Pubdate: Sun, 14 Nov 2010
Source: Greensboro News & Record (NC)
Copyright: 2010 Greensboro News & Record, Inc.
Author: Dioni L. Wise


GREENSBORO - Law enforcement and legislators across the country are
scrambling to ban a legal, synthetic form of marijuana that is giving
youths a new high.

The spice cannaboid, known as K2, is an herb-and-spice mixture that is
sprayed with a chemical compound similar to tetrahydrocannabinol, or
THC, the pyschoactive ingredient in marijuana.

People smoke K2, also known by names such as spice and genie, through
pipes or rolled in paper. It's sold on the Internet and in gas
stations, convenience stores and head shops for prices ranging from
$15 to $150 per 3-gram bag.

In Greensboro.

Officer Marc Ridgill, a Grimsley school resource officer, confiscated
two packs of K2 from two students the second day of school and a pack
of second-generation K2, called K3, a few weeks ago.

In the first incident, impaired students arrived on campus with
slurred speech and red eyes.

"Very similar to what you'd see in a marijuana high, except this was a
little more intense," Ridgill said. "In talking to folks who smoke
this stuff regularly, it is more of an acid or hallucinogenic high.
This is not like marijuana at all."

Detective C.W. Schoolfield urges parents to research the drug, notice
odd behavior from their kids and look for drug paraphernalia in their

"Parents get confused with looking out for their welfare and
respecting their privacy," Schoolfield said. "You've got to know your

Schoolfield said synthetic marijuana use is a growing trend.

As of Thursday, U.S. poison centers had received 2,116 calls this year
about synthetic marijuana, according to the American Association of
Poison Control Centers. The association began tracking the calls in
late 2009.

The Charlotte-based Carolinas Poison Center has received 101 calls
this year.

That's up from five in all of 2009.

Most of the callers are doctors who don't know how to treat a K2 user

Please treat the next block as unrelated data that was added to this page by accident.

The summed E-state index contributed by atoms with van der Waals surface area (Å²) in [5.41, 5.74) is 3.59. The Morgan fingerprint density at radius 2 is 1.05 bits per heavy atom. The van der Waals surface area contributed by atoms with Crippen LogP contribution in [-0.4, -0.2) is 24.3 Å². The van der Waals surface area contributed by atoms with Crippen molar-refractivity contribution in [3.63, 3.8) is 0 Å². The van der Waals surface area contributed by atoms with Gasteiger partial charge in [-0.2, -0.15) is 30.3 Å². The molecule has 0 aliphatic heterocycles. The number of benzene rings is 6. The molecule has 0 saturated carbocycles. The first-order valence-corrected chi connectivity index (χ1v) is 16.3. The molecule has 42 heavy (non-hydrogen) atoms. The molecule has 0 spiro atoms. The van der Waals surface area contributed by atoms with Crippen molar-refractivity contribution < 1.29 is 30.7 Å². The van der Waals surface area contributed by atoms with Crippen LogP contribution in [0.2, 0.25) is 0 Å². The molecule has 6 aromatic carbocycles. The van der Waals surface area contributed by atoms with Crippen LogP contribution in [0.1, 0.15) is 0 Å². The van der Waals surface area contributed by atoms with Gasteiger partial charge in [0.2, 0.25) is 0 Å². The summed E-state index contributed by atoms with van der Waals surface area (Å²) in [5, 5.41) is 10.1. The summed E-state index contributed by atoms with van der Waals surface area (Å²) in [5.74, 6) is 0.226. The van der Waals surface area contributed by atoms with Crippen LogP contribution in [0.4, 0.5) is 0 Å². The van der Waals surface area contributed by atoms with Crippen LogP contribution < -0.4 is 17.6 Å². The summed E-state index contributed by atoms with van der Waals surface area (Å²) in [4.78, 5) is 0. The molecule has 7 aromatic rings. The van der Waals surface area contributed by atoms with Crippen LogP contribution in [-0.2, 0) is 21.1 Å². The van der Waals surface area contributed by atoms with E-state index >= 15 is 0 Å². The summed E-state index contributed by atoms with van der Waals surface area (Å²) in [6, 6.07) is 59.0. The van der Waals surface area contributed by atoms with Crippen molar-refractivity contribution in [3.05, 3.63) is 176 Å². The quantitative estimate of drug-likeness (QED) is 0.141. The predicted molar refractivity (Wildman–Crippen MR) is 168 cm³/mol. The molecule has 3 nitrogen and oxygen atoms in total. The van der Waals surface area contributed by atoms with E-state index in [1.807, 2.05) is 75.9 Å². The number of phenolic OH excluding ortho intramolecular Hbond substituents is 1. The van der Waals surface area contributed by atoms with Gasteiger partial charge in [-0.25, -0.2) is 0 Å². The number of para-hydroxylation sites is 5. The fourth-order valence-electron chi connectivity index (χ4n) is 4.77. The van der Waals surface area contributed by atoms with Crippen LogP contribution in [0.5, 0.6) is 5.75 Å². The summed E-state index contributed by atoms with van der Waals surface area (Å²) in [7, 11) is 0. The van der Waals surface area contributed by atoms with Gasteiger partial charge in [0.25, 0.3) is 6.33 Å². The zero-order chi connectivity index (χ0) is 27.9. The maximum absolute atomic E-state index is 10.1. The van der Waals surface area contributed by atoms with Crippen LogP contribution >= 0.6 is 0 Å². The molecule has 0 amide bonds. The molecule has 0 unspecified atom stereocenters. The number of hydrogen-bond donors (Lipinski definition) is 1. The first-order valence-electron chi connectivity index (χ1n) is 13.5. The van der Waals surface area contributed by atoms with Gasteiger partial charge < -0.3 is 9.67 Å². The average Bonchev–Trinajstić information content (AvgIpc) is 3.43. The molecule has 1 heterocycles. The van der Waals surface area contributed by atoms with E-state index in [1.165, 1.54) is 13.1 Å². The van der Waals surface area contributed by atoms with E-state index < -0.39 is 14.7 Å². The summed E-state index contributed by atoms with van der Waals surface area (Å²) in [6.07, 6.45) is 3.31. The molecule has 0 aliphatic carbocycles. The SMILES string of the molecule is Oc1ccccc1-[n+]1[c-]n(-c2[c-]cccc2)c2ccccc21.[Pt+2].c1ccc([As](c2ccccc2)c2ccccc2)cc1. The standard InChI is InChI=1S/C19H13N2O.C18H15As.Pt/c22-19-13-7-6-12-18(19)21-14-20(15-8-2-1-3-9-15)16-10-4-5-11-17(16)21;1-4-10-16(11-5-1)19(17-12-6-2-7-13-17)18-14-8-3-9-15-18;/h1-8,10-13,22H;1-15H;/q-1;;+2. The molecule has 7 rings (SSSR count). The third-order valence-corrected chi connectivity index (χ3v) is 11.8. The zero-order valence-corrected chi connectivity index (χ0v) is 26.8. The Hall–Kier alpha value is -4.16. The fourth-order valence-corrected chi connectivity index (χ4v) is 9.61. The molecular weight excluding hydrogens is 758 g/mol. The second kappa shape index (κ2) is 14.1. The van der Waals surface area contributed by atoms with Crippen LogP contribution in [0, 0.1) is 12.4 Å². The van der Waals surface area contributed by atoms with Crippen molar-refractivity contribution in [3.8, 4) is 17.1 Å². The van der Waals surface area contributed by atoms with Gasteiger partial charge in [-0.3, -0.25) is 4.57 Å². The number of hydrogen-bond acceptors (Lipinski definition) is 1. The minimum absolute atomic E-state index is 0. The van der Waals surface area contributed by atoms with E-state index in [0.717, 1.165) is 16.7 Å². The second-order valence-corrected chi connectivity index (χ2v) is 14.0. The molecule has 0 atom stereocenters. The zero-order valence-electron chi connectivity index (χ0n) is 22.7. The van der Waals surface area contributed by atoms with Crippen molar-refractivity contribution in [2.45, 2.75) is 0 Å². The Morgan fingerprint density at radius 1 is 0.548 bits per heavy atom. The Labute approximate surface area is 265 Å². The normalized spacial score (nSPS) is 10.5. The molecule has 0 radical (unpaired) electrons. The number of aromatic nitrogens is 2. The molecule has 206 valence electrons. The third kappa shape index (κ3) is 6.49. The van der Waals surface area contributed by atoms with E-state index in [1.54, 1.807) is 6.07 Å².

experiencing a racing heartbeat, high blood pressure, nausea and
vomiting - the opposite of the expected high.

"Synthetic marijuana has been marketed as an incense or potpourri,
which gives the impression that it's safe, but really we don't know
the long-term effects," said Carolinas Poison Center spokeswoman Alexa

The substance was initially developed in the 1990s for research

As with other benign, well-intended products, someone figured out how
to abuse it.

It was popular in Europe, but a European drug-monitoring center says
little research has been conducted on K2's effects on humans.

The chemical content in the products and the effects users experience
vary, Steverson said.

A Guilford County deputy, who asked not to be identified because he
works undercover with the narcotics team, said he hasn't yet heard
many complaints about the synthetic marijuana.

"It's just a matter of time," he said.

More parents are calling the sheriff's office with questions. They
ask: "'What's the deal with it? Is it legal? Is there any legislation
to try and do something about this?'" he said.

The fake drug has been banned by 10 states, and legislation banning
the substance is pending in four more, according to the National
Conference of State Legislatures.

The U.S. Drug Enforcement Agency has listed K2 as one of its "drugs or
chemicals of concern."

Meanwhile, its sale and possession is legal in almost all of North

But last week, Fort Bragg officials declared the use and possession of
K2 prohibited among soldiers, who will be punished for failing to obey
an order if they're caught with the substance.

And recently, Democratic state Sen. Bill Purcell succeeded with his
bill to ban a hallucinogenic herb called Salvia divinorum. The ban
took effect Dec. 1, 2009.

A state health care committee is studying the regulation of synthetic
marijuana and will report its findings and any recommended legislation
to the General Assembly during its next regular session, which starts
in January.

Synthetic marijuana users point to the fact that the drug is legal.

So are prescription drugs, said the unidentified deputy. People who
have misused prescription drugs and gotten behind the wheel of a car
impaired have caused fatal crashes.

"If we have a similar effect like that, it can lead to catastrophic
events," he said of K2.

The deputy said manufacturers are creating a new generation of fake
pot to get around state laws that ban certain chemicals.

He suggests that North Carolina legislators take their time when
writing a law.

"The careful move is to proceed with caution. That way there's not
going to be those loopholes," he said.
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